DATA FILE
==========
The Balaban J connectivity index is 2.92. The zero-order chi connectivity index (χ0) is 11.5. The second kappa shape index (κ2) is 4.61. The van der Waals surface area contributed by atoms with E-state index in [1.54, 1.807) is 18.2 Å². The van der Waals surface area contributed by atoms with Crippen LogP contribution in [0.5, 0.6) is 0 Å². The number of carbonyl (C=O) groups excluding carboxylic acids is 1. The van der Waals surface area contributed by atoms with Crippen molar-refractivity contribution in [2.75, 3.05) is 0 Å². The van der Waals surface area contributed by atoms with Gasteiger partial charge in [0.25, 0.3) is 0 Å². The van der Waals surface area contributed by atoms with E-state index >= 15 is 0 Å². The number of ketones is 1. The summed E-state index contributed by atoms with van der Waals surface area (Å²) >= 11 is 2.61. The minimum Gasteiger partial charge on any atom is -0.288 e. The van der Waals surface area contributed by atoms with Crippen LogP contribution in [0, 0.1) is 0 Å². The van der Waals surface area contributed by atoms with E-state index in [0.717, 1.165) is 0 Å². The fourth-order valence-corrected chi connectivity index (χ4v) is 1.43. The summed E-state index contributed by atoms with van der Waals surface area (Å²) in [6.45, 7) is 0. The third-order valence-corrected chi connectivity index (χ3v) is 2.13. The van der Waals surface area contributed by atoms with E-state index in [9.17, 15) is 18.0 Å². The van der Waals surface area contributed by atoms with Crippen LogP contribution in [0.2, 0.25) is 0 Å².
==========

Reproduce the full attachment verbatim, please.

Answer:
The Balaban J connectivity index is 2.92. The zero-order chi connectivity index (χ0) is 11.5. The second kappa shape index (κ2) is 4.61. The van der Waals surface area contributed by atoms with E-state index in [1.54, 1.807) is 18.2 Å². The van der Waals surface area contributed by atoms with Crippen LogP contribution in [0.5, 0.6) is 0 Å². The number of carbonyl (C=O) groups excluding carboxylic acids is 1. The van der Waals surface area contributed by atoms with Crippen molar-refractivity contribution in [2.75, 3.05) is 0 Å². The van der Waals surface area contributed by atoms with Gasteiger partial charge in [0.25, 0.3) is 0 Å². The van der Waals surface area contributed by atoms with E-state index >= 15 is 0 Å². The number of ketones is 1. The summed E-state index contributed by atoms with van der Waals surface area (Å²) >= 11 is 2.61. The minimum Gasteiger partial charge on any atom is -0.288 e. The van der Waals surface area contributed by atoms with Crippen LogP contribution in [0, 0.1) is 0 Å². The van der Waals surface area contributed by atoms with E-state index in [0.717, 1.165) is 0 Å². The fourth-order valence-corrected chi connectivity index (χ4v) is 1.43. The summed E-state index contributed by atoms with van der Waals surface area (Å²) in [6.45, 7) is 0. The third-order valence-corrected chi connectivity index (χ3v) is 2.13. The van der Waals surface area contributed by atoms with E-state index in [9.17, 15) is 18.0 Å². The van der Waals surface area contributed by atoms with Crippen LogP contribution in [0.2, 0.25) is 0 Å².